Presentation Title

Title IX: Mandatory Reporting and Its Effects on the Sexual Assault Reporting Process

Presenter Information

Victoria Bostic

Document Type

Panel Presentation

Keywords

Sexual Assault, Mandatory Reporting, Title IX, Agency, Autonomy, Consent

Biography

Victoria Bostic is a spreadsheet-loving twenty-something with a penchant for taking her time. This capstone is her 5th year in the endeavor to get that B.A at the end of her name. She has been interested in the topic of the Title IX sexual assault reporting process since being a Resident Assistant at West Virginia University in 2017. She enjoys existing in general and spending time with her cats and partner.

Major

Sociology

Advisor for this project

Kristi Fondren

Start Date

22-4-2021 10:45 AM

Abstract

This study is the Capstone Research Project that in part will satisfy the requirements of graduation within the Marshall University Department of Sociology and Anthropology. The goal of the study is to define the intended usages of mandatory reporting within the sexual assault reporting process, investigate how sexual assault cases are coordinated, and consider the received effects of mandatory reporting upon Marshall University’s students. While there have been studies done on mandatory reporting as an act, an isolated part of the sexual assault reporting process, there remains a lack of consideration for the relationship between the administration enacting policies that include mandatory reporters as well as the relationship between mandatory reporters and those they are reporting. This study will use the guidance of these previous studies to provide a holistic context while keeping to the original goal of the study in its own right.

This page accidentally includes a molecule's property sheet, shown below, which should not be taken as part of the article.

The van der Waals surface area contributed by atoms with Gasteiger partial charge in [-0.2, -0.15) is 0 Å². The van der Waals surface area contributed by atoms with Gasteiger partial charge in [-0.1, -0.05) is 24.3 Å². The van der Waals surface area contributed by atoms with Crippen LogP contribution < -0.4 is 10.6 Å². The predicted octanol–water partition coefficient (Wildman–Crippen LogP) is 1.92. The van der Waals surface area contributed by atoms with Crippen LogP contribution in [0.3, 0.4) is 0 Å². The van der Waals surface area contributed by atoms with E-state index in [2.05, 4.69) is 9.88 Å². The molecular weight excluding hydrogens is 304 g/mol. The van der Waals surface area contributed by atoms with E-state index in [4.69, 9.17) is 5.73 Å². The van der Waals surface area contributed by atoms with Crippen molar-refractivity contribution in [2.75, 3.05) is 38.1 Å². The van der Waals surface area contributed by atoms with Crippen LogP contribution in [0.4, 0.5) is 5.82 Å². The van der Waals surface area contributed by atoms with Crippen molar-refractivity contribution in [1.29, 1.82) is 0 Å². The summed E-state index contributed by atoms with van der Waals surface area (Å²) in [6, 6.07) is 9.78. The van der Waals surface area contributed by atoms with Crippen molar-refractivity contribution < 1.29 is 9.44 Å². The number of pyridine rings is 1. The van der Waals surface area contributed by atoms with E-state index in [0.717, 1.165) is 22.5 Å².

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Apr 22nd, 10:45 AM

Title IX: Mandatory Reporting and Its Effects on the Sexual Assault Reporting Process

This study is the Capstone Research Project that in part will satisfy the requirements of graduation within the Marshall University Department of Sociology and Anthropology. The goal of the study is to define the intended usages of mandatory reporting within the sexual assault reporting process, investigate how sexual assault cases are coordinated, and consider the received effects of mandatory reporting upon Marshall University’s students. While there have been studies done on mandatory reporting as an act, an isolated part of the sexual assault reporting process, there remains a lack of consideration for the relationship between the administration enacting policies that include mandatory reporters as well as the relationship between mandatory reporters and those they are reporting. This study will use the guidance of these previous studies to provide a holistic context while keeping to the original goal of the study in its own right.